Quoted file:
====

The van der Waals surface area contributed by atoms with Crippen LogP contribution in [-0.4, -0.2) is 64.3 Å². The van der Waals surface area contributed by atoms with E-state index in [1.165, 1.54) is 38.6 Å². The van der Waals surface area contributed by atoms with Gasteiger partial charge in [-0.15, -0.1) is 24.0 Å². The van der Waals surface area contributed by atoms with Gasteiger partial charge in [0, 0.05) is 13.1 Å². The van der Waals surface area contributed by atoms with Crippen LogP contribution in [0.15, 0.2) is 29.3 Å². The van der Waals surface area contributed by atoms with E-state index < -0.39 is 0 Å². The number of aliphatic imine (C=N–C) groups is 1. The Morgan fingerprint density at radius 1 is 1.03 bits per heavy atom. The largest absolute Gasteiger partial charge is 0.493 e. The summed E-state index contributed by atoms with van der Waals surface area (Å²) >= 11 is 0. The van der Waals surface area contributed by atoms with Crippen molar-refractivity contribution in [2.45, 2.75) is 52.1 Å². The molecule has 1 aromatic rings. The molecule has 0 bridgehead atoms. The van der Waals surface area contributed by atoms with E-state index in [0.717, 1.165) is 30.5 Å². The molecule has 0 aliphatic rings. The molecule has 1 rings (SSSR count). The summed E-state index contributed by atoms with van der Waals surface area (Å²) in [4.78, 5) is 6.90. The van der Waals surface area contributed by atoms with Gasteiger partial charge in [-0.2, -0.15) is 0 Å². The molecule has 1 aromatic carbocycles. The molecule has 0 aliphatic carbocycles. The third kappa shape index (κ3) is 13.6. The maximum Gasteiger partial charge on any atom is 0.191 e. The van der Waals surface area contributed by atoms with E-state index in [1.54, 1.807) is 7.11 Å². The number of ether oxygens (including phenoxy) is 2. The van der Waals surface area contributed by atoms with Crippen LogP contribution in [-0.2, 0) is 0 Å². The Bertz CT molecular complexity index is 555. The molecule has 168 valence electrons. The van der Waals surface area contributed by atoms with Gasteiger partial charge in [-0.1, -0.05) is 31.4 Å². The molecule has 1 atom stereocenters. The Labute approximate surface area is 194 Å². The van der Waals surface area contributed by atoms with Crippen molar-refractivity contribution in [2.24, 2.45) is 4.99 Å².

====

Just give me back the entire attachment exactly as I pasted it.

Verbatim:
The van der Waals surface area contributed by atoms with Crippen LogP contribution in [-0.4, -0.2) is 64.3 Å². The van der Waals surface area contributed by atoms with E-state index in [1.165, 1.54) is 38.6 Å². The van der Waals surface area contributed by atoms with Gasteiger partial charge in [-0.15, -0.1) is 24.0 Å². The van der Waals surface area contributed by atoms with Gasteiger partial charge in [0, 0.05) is 13.1 Å². The van der Waals surface area contributed by atoms with Crippen LogP contribution in [0.15, 0.2) is 29.3 Å². The van der Waals surface area contributed by atoms with E-state index < -0.39 is 0 Å². The number of aliphatic imine (C=N–C) groups is 1. The Morgan fingerprint density at radius 1 is 1.03 bits per heavy atom. The largest absolute Gasteiger partial charge is 0.493 e. The summed E-state index contributed by atoms with van der Waals surface area (Å²) >= 11 is 0. The van der Waals surface area contributed by atoms with Crippen molar-refractivity contribution in [2.45, 2.75) is 52.1 Å². The molecule has 1 aromatic rings. The molecule has 0 bridgehead atoms. The van der Waals surface area contributed by atoms with E-state index in [0.717, 1.165) is 30.5 Å². The molecule has 0 aliphatic rings. The molecule has 1 rings (SSSR count). The summed E-state index contributed by atoms with van der Waals surface area (Å²) in [4.78, 5) is 6.90. The van der Waals surface area contributed by atoms with Gasteiger partial charge in [-0.2, -0.15) is 0 Å². The molecule has 1 aromatic carbocycles. The molecule has 0 aliphatic carbocycles. The third kappa shape index (κ3) is 13.6. The maximum Gasteiger partial charge on any atom is 0.191 e. The van der Waals surface area contributed by atoms with E-state index in [1.54, 1.807) is 7.11 Å². The number of ether oxygens (including phenoxy) is 2. The van der Waals surface area contributed by atoms with Crippen LogP contribution in [-0.2, 0) is 0 Å². The Bertz CT molecular complexity index is 555. The molecule has 168 valence electrons. The van der Waals surface area contributed by atoms with Gasteiger partial charge in [-0.1, -0.05) is 31.4 Å². The molecule has 1 atom stereocenters. The Labute approximate surface area is 194 Å². The van der Waals surface area contributed by atoms with Crippen molar-refractivity contribution in [2.24, 2.45) is 4.99 Å².